A controversial figure, but also a brave woman in the end, Faithfull’s bio is one of the most harrowing of any woman in rock. Discovered by Rolling Stones manager, Andrew Loog Oldham, she had a hit at the age of 18 with the Jagger/Richards “As Tears Go By”. A string of U.K. hits followed, in a similar vein; she was not dissimilar to Jackie DeShannon. She also dated Mick Jagger and developed a serious heroin habit. In 1969 she released “Sister Morphine” which she co-wrote, the Stones covered it on Sticky Fingers. In 1971, as her relationship with Jagger crumbled, she suffered a near-fatal overdose. Little more was heard from her again until 1977, when she re-emerged sounding nothing like her fragile old self; her voice was raspy and rough, although she applied it to pop oriented material. Broken English, from 1979, was her real comeback, eclipsing anything she had done before. A hard-hitting, almost art-dance-punk offering that also included John Lennon’s “Working Class Hero”, Broken English was the sound of a woman who had been used and abused (by herself as well as others), who wasn’t going to have it anymore.
42. Fleetwood Mac: Gold Dust Woman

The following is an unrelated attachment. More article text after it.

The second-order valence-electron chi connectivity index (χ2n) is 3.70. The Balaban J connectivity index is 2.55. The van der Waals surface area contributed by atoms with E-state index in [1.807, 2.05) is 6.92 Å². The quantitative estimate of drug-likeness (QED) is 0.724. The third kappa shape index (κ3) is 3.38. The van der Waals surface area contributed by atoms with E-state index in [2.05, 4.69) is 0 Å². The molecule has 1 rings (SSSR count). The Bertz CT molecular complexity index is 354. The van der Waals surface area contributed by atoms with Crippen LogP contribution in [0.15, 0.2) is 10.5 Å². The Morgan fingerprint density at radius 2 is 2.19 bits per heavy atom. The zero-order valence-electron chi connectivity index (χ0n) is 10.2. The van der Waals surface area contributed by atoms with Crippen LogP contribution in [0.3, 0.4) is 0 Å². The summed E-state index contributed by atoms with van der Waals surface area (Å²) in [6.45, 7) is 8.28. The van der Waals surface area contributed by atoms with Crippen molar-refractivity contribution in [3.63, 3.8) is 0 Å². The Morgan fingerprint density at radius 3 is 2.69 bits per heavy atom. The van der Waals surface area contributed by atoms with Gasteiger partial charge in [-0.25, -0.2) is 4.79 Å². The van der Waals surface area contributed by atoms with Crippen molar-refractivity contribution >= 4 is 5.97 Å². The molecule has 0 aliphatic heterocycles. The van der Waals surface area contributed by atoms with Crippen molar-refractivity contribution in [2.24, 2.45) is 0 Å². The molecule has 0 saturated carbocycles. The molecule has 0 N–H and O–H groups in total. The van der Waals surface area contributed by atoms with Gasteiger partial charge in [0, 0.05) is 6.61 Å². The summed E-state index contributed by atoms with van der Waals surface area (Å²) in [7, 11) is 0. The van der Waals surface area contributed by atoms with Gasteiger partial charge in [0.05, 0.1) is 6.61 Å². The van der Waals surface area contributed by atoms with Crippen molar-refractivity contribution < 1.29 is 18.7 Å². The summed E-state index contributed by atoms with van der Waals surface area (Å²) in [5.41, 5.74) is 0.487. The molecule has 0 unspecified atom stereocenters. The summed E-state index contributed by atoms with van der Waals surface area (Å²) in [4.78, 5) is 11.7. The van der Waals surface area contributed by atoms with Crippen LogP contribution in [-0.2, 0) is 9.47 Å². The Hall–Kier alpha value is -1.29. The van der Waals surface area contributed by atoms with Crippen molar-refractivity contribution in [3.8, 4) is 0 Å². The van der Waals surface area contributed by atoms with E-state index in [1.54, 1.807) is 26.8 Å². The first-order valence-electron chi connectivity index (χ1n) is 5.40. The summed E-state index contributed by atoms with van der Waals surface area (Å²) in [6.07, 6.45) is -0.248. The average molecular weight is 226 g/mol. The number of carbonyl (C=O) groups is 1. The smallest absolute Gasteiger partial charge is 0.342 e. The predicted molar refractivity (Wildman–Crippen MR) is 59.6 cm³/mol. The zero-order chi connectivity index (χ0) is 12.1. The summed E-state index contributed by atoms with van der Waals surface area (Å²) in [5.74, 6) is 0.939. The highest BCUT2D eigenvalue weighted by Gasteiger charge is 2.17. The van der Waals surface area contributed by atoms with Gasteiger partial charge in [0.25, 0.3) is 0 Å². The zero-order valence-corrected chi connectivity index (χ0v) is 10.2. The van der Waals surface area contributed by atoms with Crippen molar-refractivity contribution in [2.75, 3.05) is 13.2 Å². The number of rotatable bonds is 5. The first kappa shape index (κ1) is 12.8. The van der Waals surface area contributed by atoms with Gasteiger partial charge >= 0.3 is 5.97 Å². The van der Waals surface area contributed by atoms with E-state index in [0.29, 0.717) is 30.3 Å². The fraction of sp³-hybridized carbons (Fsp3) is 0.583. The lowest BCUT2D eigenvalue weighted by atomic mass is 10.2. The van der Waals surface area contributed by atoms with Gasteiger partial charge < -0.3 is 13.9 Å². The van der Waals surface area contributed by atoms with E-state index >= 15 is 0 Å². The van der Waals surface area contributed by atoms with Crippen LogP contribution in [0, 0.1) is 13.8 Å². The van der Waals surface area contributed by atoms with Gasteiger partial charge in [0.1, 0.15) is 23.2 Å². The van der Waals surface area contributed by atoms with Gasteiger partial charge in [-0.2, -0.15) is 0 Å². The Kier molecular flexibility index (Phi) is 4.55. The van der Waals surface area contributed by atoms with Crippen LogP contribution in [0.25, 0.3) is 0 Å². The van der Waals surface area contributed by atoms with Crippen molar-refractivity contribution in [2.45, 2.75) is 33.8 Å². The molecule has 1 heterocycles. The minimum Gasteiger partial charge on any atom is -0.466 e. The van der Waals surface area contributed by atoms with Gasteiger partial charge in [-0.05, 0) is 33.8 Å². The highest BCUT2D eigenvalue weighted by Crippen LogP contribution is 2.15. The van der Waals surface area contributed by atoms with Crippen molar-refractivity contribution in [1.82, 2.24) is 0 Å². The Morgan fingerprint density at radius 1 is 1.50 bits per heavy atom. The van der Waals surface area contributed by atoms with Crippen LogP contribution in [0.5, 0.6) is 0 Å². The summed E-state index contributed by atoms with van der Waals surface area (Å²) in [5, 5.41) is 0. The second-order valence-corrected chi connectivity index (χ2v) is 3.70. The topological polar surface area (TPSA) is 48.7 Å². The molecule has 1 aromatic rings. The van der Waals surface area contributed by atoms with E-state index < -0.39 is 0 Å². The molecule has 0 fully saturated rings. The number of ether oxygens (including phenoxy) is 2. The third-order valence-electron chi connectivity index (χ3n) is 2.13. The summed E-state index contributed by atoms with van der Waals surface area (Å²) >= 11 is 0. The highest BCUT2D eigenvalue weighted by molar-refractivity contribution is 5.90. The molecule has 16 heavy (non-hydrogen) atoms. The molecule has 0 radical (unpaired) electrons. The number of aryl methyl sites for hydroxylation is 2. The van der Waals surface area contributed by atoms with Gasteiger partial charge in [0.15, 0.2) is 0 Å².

Fleetwood Mac’s long, convoluted history has included a lot of musicians over the years. The Peter Green version of the band was hardcore blues-rock, the Bob Welch/Christine McVie version was a folk/bluesy art-pop, the Lindsay Buckingham/Stevie Nicks/Christine McVie version was 70’s California soft rock, and yielded the most hits. McVie (nee Christine Perfect) joined the band in 1970 after releasing a solo album; she married (and later divorced) bassist John McVie. Stevie Nicks and Lindsay Buckingham had released an album as a duo in 1973, they came aboard as a team in 1975. McVie and Nicks were very different; McVie’s husky, bluesier voice sang fragile, tender love songs, while Nicks’ cute sexy voice sang tough, cynical love songs. Nicks’ witchy image overshadowed McVie’s to a considerable degree, and enabled her to have a solo career that achieved first tier success into the 90’s.